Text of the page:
sun 23/02/2020

Cobra, Sky 1 review - entertaining mix of political mischief and cosmic chaos | reviews, news & interviews

Cobra, Sky 1 review - entertaining mix of political mischief and cosmic chaos

Cobra, Sky 1 review - entertaining mix of political mischief and cosmic chaos

Robert Carlyle's Tory prime minister battles internal and external crises

Doom watch: Victoria Hamilton as Anna Marshall, Robert Carlyle as Robert Sutherland

If nothing else, you’d want to tune in to Cobra (Sky 1) for its cast. Robert Carlyle is steely and decisive as Prime Minister Robert Sutherland, his indispensable fixer Anna Marshall is played by Victoria “Queen Mother” Hamilton, and David Haig oozes bullying malevolence as Home Secretary Archie Glover-Morgan. Solid support from Lucy Cohu and Richard Dormer adds up to a substantial thespathon.

Whether the story, penned by Spooks and The Tunnel writer Ben Richards, will carry us convincingly to the finishing tape remains to be seen, but this opener was an amusing blend of political knife-sharpening and Essence of Disaster Movie. The story so far: boffins have detected the approach of “extreme space weather”, consisting of solar emanations and plasma blasts which can potentially destroy communications satellites and wreak havoc with the world’s power supplies. PM Sutherland has convened his Cobra committee to organise the UK’s response. Nobody will know until the last minute how bad the crisis will be, depending on whether the magnetic orientation of the solar blasts will be “hot south” (bad) or “frozen north” (harmless). As Dormer’s character Fraser Walker puts it, it can either “fuse a few kettles or send us back to the stone age.”

David Haig in Cobra (Sky 1)Obviously there wouldn’t be much of a drama if the solar onslaught was no worse than misplacing your car keys, so you can guess which way the coin falls. Even without the calamity and catastrophe though, there’s enough going on within the corridors of Westminster to keep the politicos scurrying about frantically. A leak to the Daily Telegraph about a government split on immigration policy prompted Ms Marshall to sack the leaker, Dominic Knight, with peremptory brutality (with the PM adding for good measure that Knight should leave the building by the public entrance). Knight was a close ally of the poisonous Archie (pictured above), so the pair of them are now plotting revenge.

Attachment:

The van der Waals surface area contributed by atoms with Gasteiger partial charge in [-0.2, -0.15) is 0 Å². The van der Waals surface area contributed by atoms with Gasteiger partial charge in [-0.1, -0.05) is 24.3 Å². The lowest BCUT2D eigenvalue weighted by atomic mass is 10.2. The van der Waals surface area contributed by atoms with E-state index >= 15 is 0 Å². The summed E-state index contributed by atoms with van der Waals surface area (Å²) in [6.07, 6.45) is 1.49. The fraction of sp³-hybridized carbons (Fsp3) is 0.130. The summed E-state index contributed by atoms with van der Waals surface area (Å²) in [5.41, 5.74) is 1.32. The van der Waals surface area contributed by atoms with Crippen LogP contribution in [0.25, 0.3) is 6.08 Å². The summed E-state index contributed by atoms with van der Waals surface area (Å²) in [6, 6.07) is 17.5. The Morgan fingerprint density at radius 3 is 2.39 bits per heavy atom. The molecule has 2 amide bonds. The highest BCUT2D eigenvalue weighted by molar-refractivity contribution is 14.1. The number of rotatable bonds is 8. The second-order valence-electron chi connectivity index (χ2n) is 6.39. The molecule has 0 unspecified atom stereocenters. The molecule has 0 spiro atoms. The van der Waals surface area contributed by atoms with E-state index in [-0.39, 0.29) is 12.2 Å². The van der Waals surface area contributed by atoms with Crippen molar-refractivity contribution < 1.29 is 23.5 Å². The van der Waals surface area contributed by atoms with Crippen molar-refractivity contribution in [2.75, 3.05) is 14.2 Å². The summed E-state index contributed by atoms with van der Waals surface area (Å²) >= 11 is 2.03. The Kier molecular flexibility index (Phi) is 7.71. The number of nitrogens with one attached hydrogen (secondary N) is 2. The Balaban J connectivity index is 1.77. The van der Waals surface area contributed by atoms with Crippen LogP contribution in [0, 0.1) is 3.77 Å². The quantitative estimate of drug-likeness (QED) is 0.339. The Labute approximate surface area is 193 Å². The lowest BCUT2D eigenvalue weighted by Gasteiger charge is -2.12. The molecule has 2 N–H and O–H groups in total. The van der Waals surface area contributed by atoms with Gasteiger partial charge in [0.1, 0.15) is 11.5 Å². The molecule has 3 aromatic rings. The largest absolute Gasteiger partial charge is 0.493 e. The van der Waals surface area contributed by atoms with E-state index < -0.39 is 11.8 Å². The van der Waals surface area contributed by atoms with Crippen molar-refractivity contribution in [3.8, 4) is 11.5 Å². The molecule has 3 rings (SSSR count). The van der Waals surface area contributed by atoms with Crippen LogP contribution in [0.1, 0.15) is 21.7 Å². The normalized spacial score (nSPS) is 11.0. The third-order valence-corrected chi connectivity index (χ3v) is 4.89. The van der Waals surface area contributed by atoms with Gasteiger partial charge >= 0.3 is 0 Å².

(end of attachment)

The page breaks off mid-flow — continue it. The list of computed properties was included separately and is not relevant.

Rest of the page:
The PM’s joy at his daughter Ellie graduating from Liverpool University was abruptly soured when she celebrated with an all-night drug-taking party which left her best friend Georgia in a coma, opening up the awkward prospect of a police investigation. And Anna’s past experiences as a journalist covering the Bosnian war have come back to haunt her with the reappearance of her Balkan translator Edin, with whom she evidently had a relationship which stretched beyond the professional (pictured below, Richard Dormer).

Richard Dormer in Cobra (Sky 1)All of this may become irrelevant as Armageddon rains down from above, and episode one’s unpleasantly realistic air crash on the A1 could be just the tip of a catastrophe-tsunami. But ironically it might be better if the disaster aspect wasn’t the show’s all-consuming focus, since Richards has set up some promising clashes and character-interactions. The fact that he’s chosen to depict a Conservative government not entirely unsympathetically (rather daring in luvvie-PC world) has opened up space for Archie’s curmudgeonly grumblings about “virtue-signalling ponces”, while Anna notes that her own children think “we’re still the nasty party which hates animals and refugees while favouring tax dodgers”. Meanwhile Anna mischievously chides her friend Francine, a former Labour MP, for sending her son to a fee-paying school (“I didn’t change my principles!” she protests). More Yes Prime Minister and less Towering Inferno required, perhaps.

This opener was an amusing blend of political knife-sharpening and Essence of Disaster Movie

rating

Editor Rating: 
3
Average: 3 (1 vote)

Explore topics

Share this article

Add comment

Subscribe to theartsdesk.com

Thank you for continuing to read our work on theartsdesk.com. For unlimited access to every article in its entirety, including our archive of more than 10,000 pieces, we're asking for £3.95 per month or £30 per year. We feel it's a very good deal, and hope you do too.

To take an annual subscription now simply click here.

And if you're looking for that extra gift for a friend or family member, why not treat them to a theartsdesk.com gift subscription?

newsletter

Get a weekly digest of our critical highlights in your inbox each Thursday!

Simply enter your email address in the box below

View previous newsletters